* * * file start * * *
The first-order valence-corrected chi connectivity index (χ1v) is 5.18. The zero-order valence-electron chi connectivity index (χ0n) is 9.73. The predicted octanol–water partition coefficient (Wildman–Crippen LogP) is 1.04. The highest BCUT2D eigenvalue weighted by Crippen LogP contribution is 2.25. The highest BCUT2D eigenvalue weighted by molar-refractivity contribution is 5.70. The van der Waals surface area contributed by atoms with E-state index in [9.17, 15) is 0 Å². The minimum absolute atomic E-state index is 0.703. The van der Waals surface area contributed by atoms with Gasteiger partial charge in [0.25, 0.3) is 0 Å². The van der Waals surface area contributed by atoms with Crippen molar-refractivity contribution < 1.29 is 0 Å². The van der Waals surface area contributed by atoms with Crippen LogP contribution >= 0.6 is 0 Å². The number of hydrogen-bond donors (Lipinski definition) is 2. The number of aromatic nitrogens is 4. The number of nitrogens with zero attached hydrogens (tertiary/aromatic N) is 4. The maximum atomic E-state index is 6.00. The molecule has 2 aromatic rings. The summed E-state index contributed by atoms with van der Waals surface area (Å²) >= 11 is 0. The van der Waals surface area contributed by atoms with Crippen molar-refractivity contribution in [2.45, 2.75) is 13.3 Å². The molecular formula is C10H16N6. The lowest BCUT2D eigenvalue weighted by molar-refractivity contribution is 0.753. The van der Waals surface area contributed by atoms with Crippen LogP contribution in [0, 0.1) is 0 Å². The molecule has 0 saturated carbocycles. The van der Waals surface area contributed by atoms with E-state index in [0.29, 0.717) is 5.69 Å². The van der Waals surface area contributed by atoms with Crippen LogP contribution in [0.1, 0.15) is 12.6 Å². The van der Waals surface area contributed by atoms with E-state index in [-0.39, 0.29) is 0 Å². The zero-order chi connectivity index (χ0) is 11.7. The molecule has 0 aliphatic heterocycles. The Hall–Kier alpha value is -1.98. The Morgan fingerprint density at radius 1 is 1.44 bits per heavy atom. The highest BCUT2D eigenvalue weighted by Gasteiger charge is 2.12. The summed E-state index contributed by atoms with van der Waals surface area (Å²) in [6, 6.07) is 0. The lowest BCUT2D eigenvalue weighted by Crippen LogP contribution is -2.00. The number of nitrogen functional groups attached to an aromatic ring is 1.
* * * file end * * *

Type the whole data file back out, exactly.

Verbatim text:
The first-order valence-corrected chi connectivity index (χ1v) is 5.18. The zero-order valence-electron chi connectivity index (χ0n) is 9.73. The predicted octanol–water partition coefficient (Wildman–Crippen LogP) is 1.04. The highest BCUT2D eigenvalue weighted by Crippen LogP contribution is 2.25. The highest BCUT2D eigenvalue weighted by molar-refractivity contribution is 5.70. The van der Waals surface area contributed by atoms with E-state index in [9.17, 15) is 0 Å². The minimum absolute atomic E-state index is 0.703. The van der Waals surface area contributed by atoms with Gasteiger partial charge in [0.25, 0.3) is 0 Å². The van der Waals surface area contributed by atoms with Crippen molar-refractivity contribution < 1.29 is 0 Å². The van der Waals surface area contributed by atoms with Crippen LogP contribution >= 0.6 is 0 Å². The number of hydrogen-bond donors (Lipinski definition) is 2. The number of aromatic nitrogens is 4. The number of nitrogens with zero attached hydrogens (tertiary/aromatic N) is 4. The maximum atomic E-state index is 6.00. The molecule has 2 aromatic rings. The summed E-state index contributed by atoms with van der Waals surface area (Å²) >= 11 is 0. The van der Waals surface area contributed by atoms with Crippen molar-refractivity contribution in [2.45, 2.75) is 13.3 Å². The molecular formula is C10H16N6. The lowest BCUT2D eigenvalue weighted by molar-refractivity contribution is 0.753. The van der Waals surface area contributed by atoms with Crippen LogP contribution in [0, 0.1) is 0 Å². The molecule has 0 saturated carbocycles. The van der Waals surface area contributed by atoms with E-state index in [0.29, 0.717) is 5.69 Å². The van der Waals surface area contributed by atoms with Crippen LogP contribution in [0.1, 0.15) is 12.6 Å². The van der Waals surface area contributed by atoms with E-state index in [-0.39, 0.29) is 0 Å². The zero-order chi connectivity index (χ0) is 11.7. The molecule has 0 aliphatic heterocycles. The Hall–Kier alpha value is -1.98. The Morgan fingerprint density at radius 1 is 1.44 bits per heavy atom. The highest BCUT2D eigenvalue weighted by Gasteiger charge is 2.12. The summed E-state index contributed by atoms with van der Waals surface area (Å²) in [6, 6.07) is 0. The lowest BCUT2D eigenvalue weighted by Crippen LogP contribution is -2.00. The number of nitrogen functional groups attached to an aromatic ring is 1.